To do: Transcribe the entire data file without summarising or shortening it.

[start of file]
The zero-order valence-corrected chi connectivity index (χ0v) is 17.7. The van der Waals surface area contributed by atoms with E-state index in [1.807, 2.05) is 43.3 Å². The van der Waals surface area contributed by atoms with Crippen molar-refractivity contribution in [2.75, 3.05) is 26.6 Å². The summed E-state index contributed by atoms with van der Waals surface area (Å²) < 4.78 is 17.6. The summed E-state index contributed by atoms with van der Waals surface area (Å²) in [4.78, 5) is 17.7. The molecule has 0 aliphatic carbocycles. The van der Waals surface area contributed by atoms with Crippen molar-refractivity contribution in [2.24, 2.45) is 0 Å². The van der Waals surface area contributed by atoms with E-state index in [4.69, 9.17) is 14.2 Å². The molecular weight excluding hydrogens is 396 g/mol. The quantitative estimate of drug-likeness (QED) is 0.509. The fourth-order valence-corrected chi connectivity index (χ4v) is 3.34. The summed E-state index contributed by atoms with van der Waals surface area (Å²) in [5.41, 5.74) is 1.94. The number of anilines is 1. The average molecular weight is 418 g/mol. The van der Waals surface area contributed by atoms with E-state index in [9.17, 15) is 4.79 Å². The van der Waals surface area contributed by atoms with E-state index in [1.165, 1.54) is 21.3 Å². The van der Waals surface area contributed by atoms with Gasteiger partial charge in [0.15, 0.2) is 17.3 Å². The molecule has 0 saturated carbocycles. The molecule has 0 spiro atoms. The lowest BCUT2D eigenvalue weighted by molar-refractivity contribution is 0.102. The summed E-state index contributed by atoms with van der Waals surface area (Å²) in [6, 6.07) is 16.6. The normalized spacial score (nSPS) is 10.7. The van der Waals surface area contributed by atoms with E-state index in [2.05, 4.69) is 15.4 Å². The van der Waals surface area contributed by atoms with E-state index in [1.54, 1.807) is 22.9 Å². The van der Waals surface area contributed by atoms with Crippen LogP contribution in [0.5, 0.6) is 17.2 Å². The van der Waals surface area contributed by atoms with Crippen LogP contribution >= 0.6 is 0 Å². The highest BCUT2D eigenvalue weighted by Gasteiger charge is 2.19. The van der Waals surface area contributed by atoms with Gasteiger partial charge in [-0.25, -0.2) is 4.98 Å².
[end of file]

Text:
The zero-order valence-corrected chi connectivity index (χ0v) is 17.7. The van der Waals surface area contributed by atoms with E-state index in [1.807, 2.05) is 43.3 Å². The van der Waals surface area contributed by atoms with Crippen molar-refractivity contribution in [2.75, 3.05) is 26.6 Å². The summed E-state index contributed by atoms with van der Waals surface area (Å²) < 4.78 is 17.6. The summed E-state index contributed by atoms with van der Waals surface area (Å²) in [4.78, 5) is 17.7. The molecule has 0 aliphatic carbocycles. The van der Waals surface area contributed by atoms with Crippen molar-refractivity contribution in [2.24, 2.45) is 0 Å². The van der Waals surface area contributed by atoms with E-state index in [4.69, 9.17) is 14.2 Å². The molecular weight excluding hydrogens is 396 g/mol. The quantitative estimate of drug-likeness (QED) is 0.509. The fourth-order valence-corrected chi connectivity index (χ4v) is 3.34. The summed E-state index contributed by atoms with van der Waals surface area (Å²) in [5.41, 5.74) is 1.94. The number of anilines is 1. The average molecular weight is 418 g/mol. The van der Waals surface area contributed by atoms with E-state index in [9.17, 15) is 4.79 Å². The van der Waals surface area contributed by atoms with E-state index in [1.165, 1.54) is 21.3 Å². The van der Waals surface area contributed by atoms with Gasteiger partial charge in [0.15, 0.2) is 17.3 Å². The molecule has 0 saturated carbocycles. The molecule has 0 spiro atoms. The lowest BCUT2D eigenvalue weighted by molar-refractivity contribution is 0.102. The summed E-state index contributed by atoms with van der Waals surface area (Å²) in [6, 6.07) is 16.6. The normalized spacial score (nSPS) is 10.7. The van der Waals surface area contributed by atoms with E-state index in [2.05, 4.69) is 15.4 Å². The van der Waals surface area contributed by atoms with E-state index in [1.54, 1.807) is 22.9 Å². The van der Waals surface area contributed by atoms with Crippen LogP contribution in [0.5, 0.6) is 17.2 Å². The van der Waals surface area contributed by atoms with Crippen LogP contribution >= 0.6 is 0 Å². The highest BCUT2D eigenvalue weighted by Gasteiger charge is 2.19. The van der Waals surface area contributed by atoms with Gasteiger partial charge in [-0.25, -0.2) is 4.98 Å².